But “much has changed in the past seven years,” Joseph said, and the strategic threat around the world is “much more complex and dangerous.” For one, Russia has “vastly superior theater nuclear forces,” he said. This means that Russia has developed new, low-yield nuclear weapons and has conducted exercises to explore their tactical deployment, according to Miller.

As a result, the US has “deterrent gaps” in its strategic policy, Joseph said, that need to be addressed in the NPR. The administration’s process marks “an opportunity … to turn the current situation around dramatically,” Miller said. The goal should be to “restore nuclear deterrence as the first priority of our nuclear policy,” Joseph said.

“We need to explore some new capabilities” as well, Miller insisted, including a focus on low-yield nuclear weapons and enhancing nuclear command and control infrastructure. To do so, he said, “is easily affordable.” Estimates show that total spending on nuclear forces at the height of the current modernization effort would represent “seven percent of all defense spending,” Miller said.
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Sustaining, Modernizing Nuclear Forces Vital to US Survival

Maintaining current US nuclear forces and replacing aging systems with modern weapons is “indispensable for national survival,” Lt. Gen. Jack Weinstein, deputy chief of staff for strategic deterrence and nuclear integration, said Thursday. The current global “strategic environment” is “more dangerous” and “more polarized than ever before,” he told the audience at a Task Force 21-Minot event in Washington, D.C. While the US reduced nuclear forces in the decades after the Cold War, when hopes for lasting peace with Russia and other adversaries ran high, “history tells us that today’s behavior is normal,” Weinstein said, noting that history gives us no example of a nation that “voluntarily got weaker and survived.” Given the complexities of strategic threats today, “we’ve had some really great news,” Weinstein said, in the announcements of new contracts for the ICBM system, cruise missile, and the B-21 nuclear-capable bomber program. But those programs are all in early stages of development, Weinstein said, and “we have to maintain our current capabilities until the new capabilities are ready.” Key to speeding the arrival of new nuclear systems will be clear requirements, stability of natural resources and supply chains, and the identification and empowerment of “thought leaders” within program management, Weinstein said. —Wilson Brissett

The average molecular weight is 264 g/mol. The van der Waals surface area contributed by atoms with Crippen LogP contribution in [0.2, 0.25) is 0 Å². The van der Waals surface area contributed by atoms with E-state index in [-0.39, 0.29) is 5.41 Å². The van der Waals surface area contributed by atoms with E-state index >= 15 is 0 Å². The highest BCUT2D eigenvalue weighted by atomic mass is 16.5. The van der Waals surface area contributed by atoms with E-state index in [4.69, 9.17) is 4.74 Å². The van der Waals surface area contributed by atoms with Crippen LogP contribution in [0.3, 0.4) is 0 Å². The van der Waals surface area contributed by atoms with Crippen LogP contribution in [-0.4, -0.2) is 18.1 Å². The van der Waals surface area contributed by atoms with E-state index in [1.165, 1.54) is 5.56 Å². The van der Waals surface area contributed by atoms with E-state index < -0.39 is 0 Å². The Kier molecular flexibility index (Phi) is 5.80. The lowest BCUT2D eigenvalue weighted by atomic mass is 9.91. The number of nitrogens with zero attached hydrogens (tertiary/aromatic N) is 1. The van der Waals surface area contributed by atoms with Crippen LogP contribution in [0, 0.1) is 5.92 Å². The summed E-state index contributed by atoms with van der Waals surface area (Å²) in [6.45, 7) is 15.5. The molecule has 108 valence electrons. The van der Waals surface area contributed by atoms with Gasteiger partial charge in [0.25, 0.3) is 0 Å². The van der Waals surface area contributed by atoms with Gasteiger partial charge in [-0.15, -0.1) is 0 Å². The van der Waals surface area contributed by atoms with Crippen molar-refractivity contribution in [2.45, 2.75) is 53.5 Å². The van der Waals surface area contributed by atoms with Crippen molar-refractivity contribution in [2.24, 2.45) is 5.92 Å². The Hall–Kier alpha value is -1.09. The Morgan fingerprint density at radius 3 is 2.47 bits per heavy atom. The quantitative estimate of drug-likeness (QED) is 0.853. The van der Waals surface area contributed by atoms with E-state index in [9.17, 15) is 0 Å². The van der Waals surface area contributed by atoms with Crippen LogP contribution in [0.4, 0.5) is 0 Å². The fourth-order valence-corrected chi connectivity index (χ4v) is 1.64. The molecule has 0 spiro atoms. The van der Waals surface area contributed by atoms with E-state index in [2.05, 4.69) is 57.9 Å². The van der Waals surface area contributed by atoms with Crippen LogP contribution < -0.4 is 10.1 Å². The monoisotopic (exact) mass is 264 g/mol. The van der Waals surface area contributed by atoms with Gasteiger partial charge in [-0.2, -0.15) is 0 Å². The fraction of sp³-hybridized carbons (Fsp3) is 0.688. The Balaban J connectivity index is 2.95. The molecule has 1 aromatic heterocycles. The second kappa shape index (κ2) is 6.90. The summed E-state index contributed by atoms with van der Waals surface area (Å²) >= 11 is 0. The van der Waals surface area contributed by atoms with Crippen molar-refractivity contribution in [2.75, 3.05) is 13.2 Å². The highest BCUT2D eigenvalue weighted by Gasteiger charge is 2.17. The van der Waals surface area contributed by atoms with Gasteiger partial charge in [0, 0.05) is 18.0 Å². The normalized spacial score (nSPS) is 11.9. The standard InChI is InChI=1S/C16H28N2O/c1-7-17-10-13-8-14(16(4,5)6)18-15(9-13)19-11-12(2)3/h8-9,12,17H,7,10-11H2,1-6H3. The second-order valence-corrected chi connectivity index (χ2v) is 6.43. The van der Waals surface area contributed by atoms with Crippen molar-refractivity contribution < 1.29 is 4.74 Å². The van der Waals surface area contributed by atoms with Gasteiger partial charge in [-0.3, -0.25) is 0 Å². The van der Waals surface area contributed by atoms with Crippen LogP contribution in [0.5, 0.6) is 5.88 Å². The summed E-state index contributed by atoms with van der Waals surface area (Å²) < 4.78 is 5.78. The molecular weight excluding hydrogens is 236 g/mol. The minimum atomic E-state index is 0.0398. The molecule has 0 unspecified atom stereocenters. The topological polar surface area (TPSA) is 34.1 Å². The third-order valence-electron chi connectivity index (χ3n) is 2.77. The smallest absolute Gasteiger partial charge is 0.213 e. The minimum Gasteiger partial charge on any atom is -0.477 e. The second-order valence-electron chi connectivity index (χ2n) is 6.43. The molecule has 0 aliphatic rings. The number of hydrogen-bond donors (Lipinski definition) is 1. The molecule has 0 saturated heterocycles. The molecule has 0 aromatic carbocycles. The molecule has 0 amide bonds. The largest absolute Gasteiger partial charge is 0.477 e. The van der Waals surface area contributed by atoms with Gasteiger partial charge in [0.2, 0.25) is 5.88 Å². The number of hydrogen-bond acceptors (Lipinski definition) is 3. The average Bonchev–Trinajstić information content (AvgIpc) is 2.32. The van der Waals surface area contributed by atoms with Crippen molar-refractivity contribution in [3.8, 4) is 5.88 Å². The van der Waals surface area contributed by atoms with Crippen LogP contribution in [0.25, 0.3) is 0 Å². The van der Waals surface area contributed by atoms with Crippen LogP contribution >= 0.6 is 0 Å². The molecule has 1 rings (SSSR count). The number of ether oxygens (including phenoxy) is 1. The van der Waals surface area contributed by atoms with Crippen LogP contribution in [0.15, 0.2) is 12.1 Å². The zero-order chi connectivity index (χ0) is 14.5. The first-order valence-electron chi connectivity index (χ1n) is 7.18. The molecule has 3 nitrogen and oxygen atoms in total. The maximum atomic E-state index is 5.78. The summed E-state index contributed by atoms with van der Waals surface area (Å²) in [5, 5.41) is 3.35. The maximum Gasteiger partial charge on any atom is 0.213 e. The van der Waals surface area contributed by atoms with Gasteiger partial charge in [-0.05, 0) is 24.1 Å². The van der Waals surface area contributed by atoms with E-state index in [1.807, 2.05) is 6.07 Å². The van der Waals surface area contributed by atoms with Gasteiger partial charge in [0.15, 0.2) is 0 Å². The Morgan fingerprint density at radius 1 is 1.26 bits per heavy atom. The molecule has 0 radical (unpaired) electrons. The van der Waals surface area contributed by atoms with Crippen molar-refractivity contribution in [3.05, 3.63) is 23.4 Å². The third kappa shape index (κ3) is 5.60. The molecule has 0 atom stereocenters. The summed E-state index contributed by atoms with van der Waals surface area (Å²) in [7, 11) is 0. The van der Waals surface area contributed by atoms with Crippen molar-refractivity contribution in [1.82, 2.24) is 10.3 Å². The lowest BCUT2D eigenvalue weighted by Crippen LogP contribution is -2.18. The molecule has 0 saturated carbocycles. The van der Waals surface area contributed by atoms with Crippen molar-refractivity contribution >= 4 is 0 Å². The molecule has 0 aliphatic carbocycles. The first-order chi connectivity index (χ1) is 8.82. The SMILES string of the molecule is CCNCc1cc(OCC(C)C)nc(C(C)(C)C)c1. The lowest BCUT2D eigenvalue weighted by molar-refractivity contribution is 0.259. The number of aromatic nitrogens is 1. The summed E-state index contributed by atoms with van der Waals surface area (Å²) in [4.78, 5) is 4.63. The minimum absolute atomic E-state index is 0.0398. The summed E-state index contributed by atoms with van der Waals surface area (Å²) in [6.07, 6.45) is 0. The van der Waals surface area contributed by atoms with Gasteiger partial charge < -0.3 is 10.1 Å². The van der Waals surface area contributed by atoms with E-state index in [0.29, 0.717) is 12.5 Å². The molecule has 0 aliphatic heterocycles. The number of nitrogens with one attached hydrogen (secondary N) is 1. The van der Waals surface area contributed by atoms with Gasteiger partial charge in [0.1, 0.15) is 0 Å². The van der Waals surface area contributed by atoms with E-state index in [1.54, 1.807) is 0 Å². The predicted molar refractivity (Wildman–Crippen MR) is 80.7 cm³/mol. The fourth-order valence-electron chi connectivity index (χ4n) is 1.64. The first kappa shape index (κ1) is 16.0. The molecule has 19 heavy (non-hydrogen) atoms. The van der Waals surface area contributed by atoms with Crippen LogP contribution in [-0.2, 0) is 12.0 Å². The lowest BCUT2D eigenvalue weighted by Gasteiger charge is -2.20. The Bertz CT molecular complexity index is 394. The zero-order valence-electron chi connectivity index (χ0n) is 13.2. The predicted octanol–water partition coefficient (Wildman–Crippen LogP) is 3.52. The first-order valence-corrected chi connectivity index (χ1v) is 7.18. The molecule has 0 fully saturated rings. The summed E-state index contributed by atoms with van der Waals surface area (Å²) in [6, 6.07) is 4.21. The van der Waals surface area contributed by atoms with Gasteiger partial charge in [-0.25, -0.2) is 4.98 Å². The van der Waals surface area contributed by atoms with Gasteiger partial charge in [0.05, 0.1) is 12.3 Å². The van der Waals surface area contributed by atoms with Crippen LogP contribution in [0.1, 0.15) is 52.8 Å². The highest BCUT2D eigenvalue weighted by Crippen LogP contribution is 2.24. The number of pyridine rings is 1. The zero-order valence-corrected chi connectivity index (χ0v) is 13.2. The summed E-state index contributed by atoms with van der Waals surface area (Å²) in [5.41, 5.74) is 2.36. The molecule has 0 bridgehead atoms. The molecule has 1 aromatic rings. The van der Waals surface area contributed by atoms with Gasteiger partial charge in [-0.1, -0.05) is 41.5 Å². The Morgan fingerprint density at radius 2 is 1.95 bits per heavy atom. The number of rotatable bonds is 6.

Books are the quietest and most constant of friends; they are the most accessible and wisest of counselors, and the most patient of teachers.

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Offline bobbymike

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Books are the quietest and most constant of friends; they are the most accessible and wisest of counselors, and the most patient of teachers.

Charles W. Eliot